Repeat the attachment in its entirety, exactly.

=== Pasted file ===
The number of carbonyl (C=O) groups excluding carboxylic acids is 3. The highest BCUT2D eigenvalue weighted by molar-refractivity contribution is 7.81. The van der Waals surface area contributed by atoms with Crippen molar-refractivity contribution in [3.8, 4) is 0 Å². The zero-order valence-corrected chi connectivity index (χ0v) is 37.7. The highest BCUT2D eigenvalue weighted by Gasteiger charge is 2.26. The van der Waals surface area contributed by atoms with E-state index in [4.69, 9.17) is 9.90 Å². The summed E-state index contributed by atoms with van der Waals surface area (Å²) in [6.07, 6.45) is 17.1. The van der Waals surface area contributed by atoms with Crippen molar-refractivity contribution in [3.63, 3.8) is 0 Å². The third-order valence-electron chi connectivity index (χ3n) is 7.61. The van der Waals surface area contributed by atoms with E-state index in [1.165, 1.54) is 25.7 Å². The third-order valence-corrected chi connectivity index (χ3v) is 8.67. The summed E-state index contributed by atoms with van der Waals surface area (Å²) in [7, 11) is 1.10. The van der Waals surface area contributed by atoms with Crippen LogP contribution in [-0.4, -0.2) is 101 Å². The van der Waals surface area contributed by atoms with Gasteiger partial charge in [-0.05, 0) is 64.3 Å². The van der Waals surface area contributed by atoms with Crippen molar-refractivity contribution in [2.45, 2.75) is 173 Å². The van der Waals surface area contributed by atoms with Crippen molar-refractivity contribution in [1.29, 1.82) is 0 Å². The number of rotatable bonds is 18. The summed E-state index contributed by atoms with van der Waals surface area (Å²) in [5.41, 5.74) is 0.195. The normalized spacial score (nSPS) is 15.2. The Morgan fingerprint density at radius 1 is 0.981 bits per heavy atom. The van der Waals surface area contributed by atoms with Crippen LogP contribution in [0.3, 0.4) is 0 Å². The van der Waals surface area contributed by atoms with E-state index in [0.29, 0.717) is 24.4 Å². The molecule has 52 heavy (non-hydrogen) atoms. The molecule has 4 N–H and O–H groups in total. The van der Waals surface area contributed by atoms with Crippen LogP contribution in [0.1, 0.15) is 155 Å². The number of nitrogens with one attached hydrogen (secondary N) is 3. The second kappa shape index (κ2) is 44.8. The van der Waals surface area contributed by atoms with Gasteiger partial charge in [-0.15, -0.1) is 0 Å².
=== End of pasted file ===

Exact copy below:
The number of carbonyl (C=O) groups excluding carboxylic acids is 3. The highest BCUT2D eigenvalue weighted by molar-refractivity contribution is 7.81. The van der Waals surface area contributed by atoms with Crippen molar-refractivity contribution in [3.8, 4) is 0 Å². The zero-order valence-corrected chi connectivity index (χ0v) is 37.7. The highest BCUT2D eigenvalue weighted by Gasteiger charge is 2.26. The van der Waals surface area contributed by atoms with E-state index in [4.69, 9.17) is 9.90 Å². The summed E-state index contributed by atoms with van der Waals surface area (Å²) in [6.07, 6.45) is 17.1. The van der Waals surface area contributed by atoms with Crippen molar-refractivity contribution in [3.63, 3.8) is 0 Å². The third-order valence-electron chi connectivity index (χ3n) is 7.61. The van der Waals surface area contributed by atoms with E-state index in [1.165, 1.54) is 25.7 Å². The third-order valence-corrected chi connectivity index (χ3v) is 8.67. The summed E-state index contributed by atoms with van der Waals surface area (Å²) in [7, 11) is 1.10. The van der Waals surface area contributed by atoms with Crippen LogP contribution in [-0.4, -0.2) is 101 Å². The van der Waals surface area contributed by atoms with Gasteiger partial charge in [-0.05, 0) is 64.3 Å². The van der Waals surface area contributed by atoms with Crippen molar-refractivity contribution in [2.45, 2.75) is 173 Å². The van der Waals surface area contributed by atoms with Crippen molar-refractivity contribution in [1.29, 1.82) is 0 Å². The number of rotatable bonds is 18. The summed E-state index contributed by atoms with van der Waals surface area (Å²) in [5.41, 5.74) is 0.195. The normalized spacial score (nSPS) is 15.2. The Morgan fingerprint density at radius 1 is 0.981 bits per heavy atom. The van der Waals surface area contributed by atoms with Crippen LogP contribution in [0.3, 0.4) is 0 Å². The van der Waals surface area contributed by atoms with E-state index in [0.29, 0.717) is 24.4 Å². The molecule has 52 heavy (non-hydrogen) atoms. The molecule has 4 N–H and O–H groups in total. The van der Waals surface area contributed by atoms with Crippen LogP contribution in [0.1, 0.15) is 155 Å². The number of nitrogens with one attached hydrogen (secondary N) is 3. The second kappa shape index (κ2) is 44.8. The van der Waals surface area contributed by atoms with Gasteiger partial charge in [-0.15, -0.1) is 0 Å².